Travesty. Hyperbole. Johnny Depp is all that in this movie, with traces of the Mad Hatter showing up in his expressions. He begins with a bang and some artifice. I can’t write about his swindling without developing a swagger myself. Which movie am I talking about? Moretdecai, it is. As I watched it with amusement and wonder, at first dart, he made me think of the other Mort. Terry Prachett’s Mort. (I can’t believe I missed reading about Mort in my childhood. James Hadley Chase years could have been more of Pratchett.)

Battling Alzheimer’s at 60 and writing about it, this wonderful author of more than 40 books that told dazzling stories spoke about euthanasia for those suffering from this disease. His RIP messages talked of Death finally having company now.

The first introduction of Terry’s character, Death, is when Mort is waiting with his Dad at the town square at the hand close to midnight believing desperately that someone would employ him as an apprentice. Death appears cloaked in dark splendour making an impressive entry on horseback at the stroke of midnight, turning around in style to reveal a rattling skeleton beneath. The boy is overjoyed and takes on the apprenticeship. So begin the story of Mort and Death’s journey.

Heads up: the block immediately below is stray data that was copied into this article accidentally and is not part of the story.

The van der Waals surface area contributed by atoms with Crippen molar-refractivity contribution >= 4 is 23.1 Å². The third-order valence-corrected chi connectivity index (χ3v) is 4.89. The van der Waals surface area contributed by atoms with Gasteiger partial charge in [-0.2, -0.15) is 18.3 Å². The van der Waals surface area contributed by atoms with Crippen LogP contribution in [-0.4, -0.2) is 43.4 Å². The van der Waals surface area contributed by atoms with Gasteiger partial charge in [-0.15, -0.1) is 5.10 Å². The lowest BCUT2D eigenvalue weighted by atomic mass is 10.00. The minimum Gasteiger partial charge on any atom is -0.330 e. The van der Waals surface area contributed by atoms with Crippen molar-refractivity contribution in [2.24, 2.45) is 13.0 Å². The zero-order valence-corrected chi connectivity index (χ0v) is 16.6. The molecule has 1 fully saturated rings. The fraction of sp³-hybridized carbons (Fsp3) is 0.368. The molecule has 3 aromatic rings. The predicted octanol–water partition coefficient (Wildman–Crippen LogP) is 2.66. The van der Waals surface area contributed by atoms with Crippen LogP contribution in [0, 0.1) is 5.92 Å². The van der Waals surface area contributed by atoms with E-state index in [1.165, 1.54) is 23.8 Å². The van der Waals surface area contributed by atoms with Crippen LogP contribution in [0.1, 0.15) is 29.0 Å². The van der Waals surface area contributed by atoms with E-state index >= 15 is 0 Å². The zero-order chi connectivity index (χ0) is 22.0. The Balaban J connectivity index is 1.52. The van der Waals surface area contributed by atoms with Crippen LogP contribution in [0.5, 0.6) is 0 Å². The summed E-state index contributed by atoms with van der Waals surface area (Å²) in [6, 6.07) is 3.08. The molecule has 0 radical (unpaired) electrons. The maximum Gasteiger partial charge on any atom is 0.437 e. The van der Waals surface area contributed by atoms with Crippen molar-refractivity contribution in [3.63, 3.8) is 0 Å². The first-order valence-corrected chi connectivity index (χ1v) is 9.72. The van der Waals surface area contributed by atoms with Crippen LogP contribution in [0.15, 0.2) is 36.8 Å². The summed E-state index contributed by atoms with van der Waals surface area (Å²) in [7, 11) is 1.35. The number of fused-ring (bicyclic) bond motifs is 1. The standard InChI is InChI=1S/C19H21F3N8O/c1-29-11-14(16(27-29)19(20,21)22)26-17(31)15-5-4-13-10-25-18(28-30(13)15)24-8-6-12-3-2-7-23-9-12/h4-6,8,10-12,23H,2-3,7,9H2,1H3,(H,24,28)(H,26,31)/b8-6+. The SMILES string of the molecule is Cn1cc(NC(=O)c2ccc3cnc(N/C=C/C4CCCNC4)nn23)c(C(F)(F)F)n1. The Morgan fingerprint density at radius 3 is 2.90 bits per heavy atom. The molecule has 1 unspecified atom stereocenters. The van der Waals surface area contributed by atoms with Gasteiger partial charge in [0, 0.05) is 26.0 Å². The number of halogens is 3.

Back to Mr Depp and the insanity that is part of all the characters he has played. The swashbuckler pirate today is older, but more nuanced. Quietly menacing like in Black Mass and living the role, as always.

I wake up to the moon shining brightly through the window lighting up the dawn. Moonstruck seems an apt way to describe these souls.


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